December 31, 2011

2011 heads to Denny's

We'll put another year to bed in about an hour. When you're part of the Disneyland Show, though, time is relative. In the 24/7 world onstage and backstage, landmarks like "midnight" or "morning" don't really apply. Saturday and Sunday might be your Monday and Tuesday, and your "lunch" might be at 6 a.m.

Still, some of the hours that I spent as a Cast Member stand out more than others. The times when being in the Park was better than being just about anywhere else.

Say early enough so that the pavement still has puddles from being washed down as darkness just starts turning to dawn.

Or walking across a hub long emptied of guests and hearing Adriana Caselotti from the wishing well clearly.

Clicking the switch to turn off the lamps on a popcorn wagon as the Main Street Electrical Parade appears.

Posing for snapshots with guests while holding a fresh bunch of Mickey Mouse balloons. Stepping into the Character Shop to use the phone to call the balloon room for more. (The number was "5580." You remember it because you know that you're supposed to drive 55, but you wanna do 80).

Shuffling into X lot at 1:00 a.m. exhausted, then heading over to Denny's or Acapulco's or HoJo's because the people that you work with are all doing the same thing.

Driving the little white Outdoor Vending pickup around behind It's a Small World to stock lemonade at the ice cream train next to the Motor Boat Cruise on a summer afternoon.

Even getting stuck on that train as the sole vendor left on a private party night shift when the Small World clock and the (very) occasional couple of guests are your only company seems not so bad.

Of course, this blog wasn't around back then. And the occasional guests stopping by make now not such a bad time either. Thanks to all of you who enjoy hearing about the Best Possible Job. I hope to spend much more time with you in 2012.

Happy New Year!

December 25, 2011

Being in the present

With the low seniority that I had after becoming a permanent part-time Cast Member in 1983, my Disneyland working hours that year included eight on Christmas day. I lived with a roommate in Anaheim, but home was a couple of hours drive west in Ventura county. I stayed there on Christmas eve before rushing back after a compressed morning with my family to make it to Harbor House in time to clock in.

Heading to work along the nearly empty freeway that early morning probably felt a little bitter. After all, I didn't get to spend the day relaxing or enjoying all my new gifts. I barely had time to open them before I had to run out the door so I could work while others played. That's part of life as a Disneylander, but sheesh, this was Christmas.

After picking up a clean costume, I changed, hefted the canvas bag of rolled coin that my Outdoor Vending supervisor handed me, and headed toward the Plaza, where I worked the popcorn wagon at the far end of Main Street. And the longer that I stood at the hub of a Park that was part of a Christmas tradition for the many who made it a point to visit Disneyland on that particular day—the warmer any cold feelings of losing out on my holiday became.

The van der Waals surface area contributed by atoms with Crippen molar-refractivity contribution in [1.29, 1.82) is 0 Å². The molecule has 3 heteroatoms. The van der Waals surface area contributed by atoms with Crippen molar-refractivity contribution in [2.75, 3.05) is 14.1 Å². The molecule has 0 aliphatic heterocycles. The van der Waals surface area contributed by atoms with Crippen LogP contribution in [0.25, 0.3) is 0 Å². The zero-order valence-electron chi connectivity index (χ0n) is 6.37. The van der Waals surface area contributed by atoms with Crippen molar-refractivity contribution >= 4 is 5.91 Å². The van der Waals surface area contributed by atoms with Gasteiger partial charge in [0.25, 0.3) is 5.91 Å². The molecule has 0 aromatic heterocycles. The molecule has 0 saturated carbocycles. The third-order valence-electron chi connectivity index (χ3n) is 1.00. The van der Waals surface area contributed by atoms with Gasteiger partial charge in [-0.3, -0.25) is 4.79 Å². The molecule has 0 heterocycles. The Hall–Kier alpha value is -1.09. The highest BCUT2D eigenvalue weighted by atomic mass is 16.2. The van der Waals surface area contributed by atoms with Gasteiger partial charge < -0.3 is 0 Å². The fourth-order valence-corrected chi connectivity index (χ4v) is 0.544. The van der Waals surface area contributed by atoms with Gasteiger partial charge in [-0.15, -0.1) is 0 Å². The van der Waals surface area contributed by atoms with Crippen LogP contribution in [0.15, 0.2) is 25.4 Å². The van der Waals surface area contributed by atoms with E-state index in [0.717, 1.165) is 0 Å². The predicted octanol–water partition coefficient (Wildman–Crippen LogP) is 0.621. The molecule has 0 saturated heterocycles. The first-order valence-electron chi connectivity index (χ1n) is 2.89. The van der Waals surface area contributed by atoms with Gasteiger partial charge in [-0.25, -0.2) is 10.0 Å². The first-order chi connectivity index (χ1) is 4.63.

It wasn't just that I was at Disneyland on December 25. That's always extra special, but by then I'd worked both a summer and nearly a whole holiday season. I'd been to the Park more times than I had as a guest in my life, including on Christmases past.

It was that for the first time I was part of Disneyland on Christmas, a permanent part of the experience that everyone who had paid to be there on that day had wanted to buy. Guests thanked me just for helping the Park to be open. One pair passed out candy canes to me and every host and hostess that they greeted. They said that they considered it their job to cheer us on. Along with the peppermint, we seemed to share a kind of identity; we were somewhat different from everyone who wasn't then working at Walt Disney's Magic Kingdom, and we were somehow better for it.

I started to feel like I should have volunteered for the shift, and I get the same feeling now thinking back on it. It's even making this Christmas warmer.

Quite a present, really. Quite a present.

December 15, 2011

December 15, 1966

Eric Sevareid said it best on the CBS Evening News on this day. Just forty-five years ago, but doesn't it seem like so much longer?

It would take more time than anybody has around the daily news shops to think of the right thing to say about Walt Disney.

He was an original; not just an American original, but an original, period. He was a happy accident; one of the happiest this century has experienced; and judging by the way it's been behaving in spite of all Disney tried to tell it about laughter, love, children, puppies, and sunrises, the century hardly deserved him.

He probably did more to heal or at least to soothe troubled human spirits than all the psychiatrists in the world. There can't be many adults in the allegedly civilized parts of the globe who did not inhabit Disney's mind and imagination at least for a few hours and feel better for the visitation.

It may be true, as somebody said, that while there is no highbrow in a lowbrow, there is some lowbrow in every highbrow.

But what Walt Disney seemed to know was that while there is very little grown-up in a child, there is a lot of child in every grown-up. To a child this weary world is brand new, gift wrapped; Disney tried to keep it that way for adults.

By the conventional wisdom, mighty mice, flying elephants, Snow White and Happy, Grumpy, Sneezy, and Dopey—all these were fantasy,, escapism from reality. It's a question of whether they are any less real, any more fantastic than intercontinental missiles, poisoned air, defoliated forests, and scraps from the moon. This is the age of fantasy, however you look at it, but Disney's fantasy wasn't lethal. People are saying we'll never see his like again.